Sunday, 8 September 2019

The myth of Lip-reading...

ATLS An association of UK lip-speakers posts reasons why lip-reading is essential (Or even useful). However, refused outright to send ATR any proof of the success of their nation-wide classes or any degree of skills their students have attained from them.  Either it IS a skill and a viable course, or it is just a hobby thing.  95% of their learners aren't deaf at all and useful hearing is a primary requirement of attending, excluding those they say they want to help.  They don't say what happens if when the useful hearing fails what will happen after, given they have relied on useful hearing to learn, they aren't taught how to cope after.

The association does not have set coursework to follow, it leaves tutors to set their own, and does not require that students have to attain any level of proficiency, if there is a point to this approach perhaps ATLS can explain that?  It's a fun thing?  The much (and rightly maligned BSL equivalent set up), also makes hearing a primary requirement for students to those but at least they suggest there is an aim to achieve.  Just who is being served here?  Is it just one huge job creation scheme for potential support workers?  

Tutors of lip-reading are stating it's to develop 'like with like' situations and mini social outlets so the students aren't isolated, (a worthy aim even if no proof exists that happens), but we thought the idea was to give them skills to 'get out there again' so they would not need to form own social areas?   Few if any classes offer 'street' training, where those who want to lip-read can hone real skills.  While they are attempting random approaches to lip-reading tuition, who is teaching others to speak properly? And, WHERE are the lip-speakers if the demand emerges?

They are in single figures in most areas of the UK, on the basis of that it suggests Lip-reading tuition isn't working or has much point except suggesting it 'might' help..

Your starter for 10...

After all this time there are still people obsessed with labels and terms? Is it not time to adopt the response "NOBODY labels me, and that, includes YOU!'  It's time the USA adopted the UK approach of ignoring these people tolerating these silly attempts to stick a ID on anything that moves.  The basic response we all should adopt should be 'Get a life for goodness sake...' or 'Go outside once in a while..' (Whatever or whoever you are today!)

I'm NOT your 'deaf friend'

All Kudos for kicking the stereotype and exposing the myth.  If only more deaf people would 'come out' and put a stop to this biased and disinformative cultural bandwagon that is causing issues for the deaf and hard of hearing.  The majority with deafness and hearing loss need to speak out, ignoring these people just enables more of the same. 

All deaf don't sign, the majority do not, it's time to create real awareness.  Start challenging the cultural and signing stereotype being applied to everybody.

"You may know someone who is deaf, but you don't know me Unless you've lived with a deaf person, you can't relate to my experiences, limitations or desires,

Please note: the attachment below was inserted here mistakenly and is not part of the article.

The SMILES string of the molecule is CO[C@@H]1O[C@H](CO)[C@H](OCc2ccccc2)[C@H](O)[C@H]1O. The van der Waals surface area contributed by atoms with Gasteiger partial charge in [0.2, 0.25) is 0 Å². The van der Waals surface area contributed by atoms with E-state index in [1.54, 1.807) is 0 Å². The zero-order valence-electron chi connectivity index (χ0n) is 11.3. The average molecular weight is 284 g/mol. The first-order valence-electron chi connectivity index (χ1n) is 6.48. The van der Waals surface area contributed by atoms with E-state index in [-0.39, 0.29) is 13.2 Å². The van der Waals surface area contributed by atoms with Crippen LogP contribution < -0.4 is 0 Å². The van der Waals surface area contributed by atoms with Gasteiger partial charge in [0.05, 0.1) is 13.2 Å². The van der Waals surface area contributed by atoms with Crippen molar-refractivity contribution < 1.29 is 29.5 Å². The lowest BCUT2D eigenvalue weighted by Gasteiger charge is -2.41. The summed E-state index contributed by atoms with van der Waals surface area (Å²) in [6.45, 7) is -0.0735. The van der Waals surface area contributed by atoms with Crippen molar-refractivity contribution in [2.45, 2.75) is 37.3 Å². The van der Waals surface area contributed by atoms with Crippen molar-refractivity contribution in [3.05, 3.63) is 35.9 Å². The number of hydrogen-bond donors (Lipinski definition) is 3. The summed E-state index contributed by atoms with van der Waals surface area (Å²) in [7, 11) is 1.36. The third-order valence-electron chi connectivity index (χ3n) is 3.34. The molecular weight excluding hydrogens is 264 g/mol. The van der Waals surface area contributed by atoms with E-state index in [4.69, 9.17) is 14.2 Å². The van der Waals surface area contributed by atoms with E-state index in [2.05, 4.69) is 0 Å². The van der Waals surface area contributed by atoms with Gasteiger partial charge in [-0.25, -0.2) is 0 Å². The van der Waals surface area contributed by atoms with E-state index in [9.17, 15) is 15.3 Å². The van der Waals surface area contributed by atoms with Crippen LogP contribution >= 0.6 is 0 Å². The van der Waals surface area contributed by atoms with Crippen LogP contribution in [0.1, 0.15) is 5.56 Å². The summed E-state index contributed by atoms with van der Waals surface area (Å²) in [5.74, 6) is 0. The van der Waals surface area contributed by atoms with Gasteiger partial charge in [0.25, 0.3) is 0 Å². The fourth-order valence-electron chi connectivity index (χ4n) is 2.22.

I am not your "deaf friend." And I don't want to be. I'm not interested in your friends, or your parents' friends, who are deaf. If you tell me that one of your parents is deaf, I'd be happy to talk about that because I know that you'd have your own experience in what it is like to live with a deaf person. I can relate to that because my mother is deaf and that's something you and I would have in common. 

But if you just know "someone" who is deaf, that does not mean you know a thing about me. When it comes to questions, the boundary between appropriate and inappropriate is even hard for me to discern. I guess it depends on how well we know each other, and whether or not we're friends, colleagues, or strangers. Here's what I can tell you in advance: I appreciate questions about how I manage to tackle daily tasks such as the telephone, public transportation and other things you may not realize are difficult for me. But please don't ask me personal questions. 

Right before I graduated from high school, I asked my principal if she could supply me with two transcripts for my coming graduation ceremony because I wanted my mother and grandmother to be able to follow the speeches and awards as they were presented. My principal smiled confidently and told me that everything had already been taken care of, and that a sign language interpreter had already been hired for our benefit. "Oh, that's so nice of you," I responded, "except that … we don't sign." Many hearing people seem to have difficulty understanding that deaf people aren't born knowing how to sign, and that they, as natural human beings, must acquire language the same way that any other human acquires language. I was spoken to in English by my parents from birth, and I was instructed in English at school. 

English is my mother tongue. I never learned sign language in a family or institutional setting, so please don't act so surprised when I tell you I don't sign. I had been going to this school for six years; my teachers knew me and my family very well. And yet, they still chose to assume what we, as deaf people, would need, rather than to ask. We were all embarrassed. One of the most frustrating things you can ask me is: But wouldn't it be easier for you to sign? First of all, I resent your insinuation that I struggle to communicate. 

Understand that I am not obligated to learn how to sign; those who sign sometimes do so because they want to, not just because they must. And if I did choose to sign rather than speak, we'd have to use an interpreter, and no, I don't think that would be easier."